Correspondent Priyanka Tanwar spoke with literary agent, publishing commentator, and author Kanishka Gupta at the 2022 in-person Jaipur Literature Festival about agenting in India; representing International Booker 2022-winning translator Daisy Rockwell; the lack of publishing bodies in India; and, the challenges faced by literary agents.
IPP – How did you become a literary agent? How long have you been doing it?
Kanishka Gupta – I have been a literary agent for more than 10 years. I did not intend to be an agent, in fact, I did not even intend to be a writer. Because of personal reasons, I started writing after the age of 18 and at that time I did not find any support system for first-time writers. They were hugely dependent on feedback from friends and family and they would not say anything bad about the book, so I set up Writers Side in 2008. It did not start out as an agency; we were a manuscript critiquing service giving feedback to first-time writers for a fee and helping them hone their work. A couple of years down the line, I grew tired of editing and critiquing, and I wanted to introduce new extraordinary literary talent, and that’s how I got into agenting. In fact, my first writer is Anees Salim and he’s won many prizes. It all happened accidentally.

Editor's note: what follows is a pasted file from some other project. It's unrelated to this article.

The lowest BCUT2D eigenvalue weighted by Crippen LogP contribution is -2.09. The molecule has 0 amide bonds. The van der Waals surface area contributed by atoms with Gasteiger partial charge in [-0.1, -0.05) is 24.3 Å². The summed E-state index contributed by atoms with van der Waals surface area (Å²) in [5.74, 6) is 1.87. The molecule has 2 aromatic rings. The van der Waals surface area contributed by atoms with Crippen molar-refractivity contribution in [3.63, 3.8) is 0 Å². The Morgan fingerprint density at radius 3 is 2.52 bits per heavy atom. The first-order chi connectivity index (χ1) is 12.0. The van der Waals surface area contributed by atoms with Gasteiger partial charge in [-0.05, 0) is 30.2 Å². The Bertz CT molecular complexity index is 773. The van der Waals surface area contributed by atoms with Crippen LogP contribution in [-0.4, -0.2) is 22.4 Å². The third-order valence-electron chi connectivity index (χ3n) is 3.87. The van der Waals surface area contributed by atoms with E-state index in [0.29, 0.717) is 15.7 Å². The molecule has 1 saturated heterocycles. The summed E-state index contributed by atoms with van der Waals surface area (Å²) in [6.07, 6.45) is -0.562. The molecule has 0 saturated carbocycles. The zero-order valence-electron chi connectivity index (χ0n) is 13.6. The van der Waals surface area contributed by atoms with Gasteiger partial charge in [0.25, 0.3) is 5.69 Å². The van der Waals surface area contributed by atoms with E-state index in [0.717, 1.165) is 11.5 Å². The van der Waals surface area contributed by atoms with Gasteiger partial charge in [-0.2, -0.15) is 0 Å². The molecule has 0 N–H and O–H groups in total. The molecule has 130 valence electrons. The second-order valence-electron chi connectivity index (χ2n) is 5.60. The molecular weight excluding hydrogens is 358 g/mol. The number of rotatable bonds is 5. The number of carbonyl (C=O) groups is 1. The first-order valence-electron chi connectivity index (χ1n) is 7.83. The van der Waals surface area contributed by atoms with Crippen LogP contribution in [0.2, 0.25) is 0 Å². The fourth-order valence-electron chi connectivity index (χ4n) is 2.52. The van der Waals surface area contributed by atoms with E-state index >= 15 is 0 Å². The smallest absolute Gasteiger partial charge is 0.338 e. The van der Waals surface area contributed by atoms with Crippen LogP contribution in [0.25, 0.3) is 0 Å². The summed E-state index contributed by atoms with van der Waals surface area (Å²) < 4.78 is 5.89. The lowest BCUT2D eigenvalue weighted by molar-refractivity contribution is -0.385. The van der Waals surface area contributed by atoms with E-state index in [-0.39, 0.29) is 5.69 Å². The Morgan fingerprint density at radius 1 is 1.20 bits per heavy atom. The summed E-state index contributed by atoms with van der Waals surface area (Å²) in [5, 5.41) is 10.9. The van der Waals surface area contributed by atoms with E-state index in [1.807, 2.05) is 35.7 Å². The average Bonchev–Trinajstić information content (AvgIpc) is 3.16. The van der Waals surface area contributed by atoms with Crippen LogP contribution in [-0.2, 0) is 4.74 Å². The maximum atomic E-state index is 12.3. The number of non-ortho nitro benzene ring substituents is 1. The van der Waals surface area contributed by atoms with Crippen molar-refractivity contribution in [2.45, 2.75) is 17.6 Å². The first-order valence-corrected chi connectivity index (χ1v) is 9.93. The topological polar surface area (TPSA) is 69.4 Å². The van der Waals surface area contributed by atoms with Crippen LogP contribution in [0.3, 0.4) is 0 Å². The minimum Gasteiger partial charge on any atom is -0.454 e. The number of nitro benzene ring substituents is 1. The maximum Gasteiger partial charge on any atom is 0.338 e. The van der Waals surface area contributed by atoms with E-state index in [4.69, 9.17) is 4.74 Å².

IPP – Please explain what a literary agent does in the Indian publishing industry.
Kanishka Gupta – We have come a long way, but it’s nowhere close to the influence that the UK and US agents wielded over publishing, internationally. One of the primary reasons is that publishers like to commission directly, and why not because they end up getting books for a cheaper price? An agent normally sends out the proposal to many publishers and tries to pit one publisher against the other. But a very good agent will also negotiate over smaller things such as the term of copyright of the contract, other rights that are being offered to the publisher, and the territory of the contract. Agents have made great inroads. In fact, two of the biggest deals that have happened in Indian publishing are via agents: one of them involved the Red Ink Literary Agency, which was instrumental in a three-book deal for Amish Tripathi with Westland Books. It was a record-breaking deal, and so high was the advance that it was on the front page of The Times of India. Now, the Tata biography, which has been picked up by Harper Collins, involves an agent and that’s also a record advance for a work of non-fiction coming out of India, but we have a long way to go.